NY-ÅLESUND, Svalbard, Norway, Jun 15 (IPS)
Political and business leaders may agree in principle that climate change is a serious threat, but there is a startling lack of consensus and a ‘you-go-first’ attitude on taking action, even amongst a small group of high-level decision makers disconnected from their cell phones here in the Arctic.
“We want to reduce China’s CO2 (carbon dioxide) emissions, but we are a market-driven economy,” Liu Yanhua, China’s vice minister for science and technology, told 30 participants at the Ny-Ålesund Symposium located at a scientific research centre called Kings Bay on the western coast of Spitsbergen Island about 1,200 kilometers from the North Pole.
“Climate change is a matter of economy, of energy,” said Yanhua, a former scientist at the Chinese Institute of Geography.
It is also an issue of generational equity, since at current rates all fossil fuels will be consumed in 50 to 80 years, leaving nothing for future generations, he said.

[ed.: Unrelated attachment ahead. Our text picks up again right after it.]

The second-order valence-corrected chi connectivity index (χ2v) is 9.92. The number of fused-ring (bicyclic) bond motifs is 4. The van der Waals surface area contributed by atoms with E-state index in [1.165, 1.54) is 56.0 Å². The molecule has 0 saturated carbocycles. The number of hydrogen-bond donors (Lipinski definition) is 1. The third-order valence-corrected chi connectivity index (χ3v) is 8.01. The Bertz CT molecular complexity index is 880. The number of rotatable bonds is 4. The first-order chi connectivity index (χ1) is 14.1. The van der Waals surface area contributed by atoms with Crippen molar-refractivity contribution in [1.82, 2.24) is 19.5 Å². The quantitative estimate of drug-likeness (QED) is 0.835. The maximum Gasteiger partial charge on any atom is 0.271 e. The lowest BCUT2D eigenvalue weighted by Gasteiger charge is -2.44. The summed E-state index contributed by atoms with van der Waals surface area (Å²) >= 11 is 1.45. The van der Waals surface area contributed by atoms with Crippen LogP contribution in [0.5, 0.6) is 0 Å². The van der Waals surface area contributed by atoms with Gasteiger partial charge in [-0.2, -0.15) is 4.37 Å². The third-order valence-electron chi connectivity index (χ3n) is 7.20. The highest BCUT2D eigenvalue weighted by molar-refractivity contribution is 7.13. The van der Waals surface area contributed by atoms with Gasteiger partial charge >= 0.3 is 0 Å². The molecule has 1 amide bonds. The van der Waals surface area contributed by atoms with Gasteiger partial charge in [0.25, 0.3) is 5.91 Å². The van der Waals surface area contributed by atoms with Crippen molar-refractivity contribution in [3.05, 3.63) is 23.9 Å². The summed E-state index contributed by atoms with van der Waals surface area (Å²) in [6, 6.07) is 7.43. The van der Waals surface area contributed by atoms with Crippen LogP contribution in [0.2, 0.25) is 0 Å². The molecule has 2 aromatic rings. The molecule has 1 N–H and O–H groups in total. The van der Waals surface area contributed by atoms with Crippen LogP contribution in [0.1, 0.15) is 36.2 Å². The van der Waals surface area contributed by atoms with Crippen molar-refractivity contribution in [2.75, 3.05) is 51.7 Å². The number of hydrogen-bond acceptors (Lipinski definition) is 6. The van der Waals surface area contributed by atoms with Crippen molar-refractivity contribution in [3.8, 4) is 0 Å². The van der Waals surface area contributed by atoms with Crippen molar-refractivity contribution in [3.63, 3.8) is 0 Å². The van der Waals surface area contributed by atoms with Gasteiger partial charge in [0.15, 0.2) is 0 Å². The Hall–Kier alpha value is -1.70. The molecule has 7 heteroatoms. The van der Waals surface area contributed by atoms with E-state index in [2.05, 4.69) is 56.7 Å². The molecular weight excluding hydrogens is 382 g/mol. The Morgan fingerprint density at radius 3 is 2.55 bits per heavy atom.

China’s CO2 emissions have soared 150 percent in the last 20 years, Yanhua acknowledged, and are now the highest of any country, including the United States. China’s carbon intensity – the amount of carbon emitted per unit of production – is 10 times higher than Germany’s and major efficiency improvements are needed, he said.
In 2005, China set a target of 20 percent improvement in energy efficiency by 2010. Inefficient operations were shut down and major investments in energy efficiency have been made.
“We don’t give companies money we give them experts and scientists to solve their energy problems,” Yanhua said.
In another effort, China subsidises the cost of buying costly hybrid vehicles and more efficient refrigerators to help reduce the country’s energy burden.
However, while keen on energy efficiency, China has little interest in agreeing to put a cap on its emissions at the final round of international climate negotiations later this year in Copenhagen. At the conclusion of preliminary meetings last week in Bonn, Germany, Chinese officials announced they would never agree to a mandatory cap because their economy needs to grow.
For complete article see Big Carbon Players Jockey for Advantage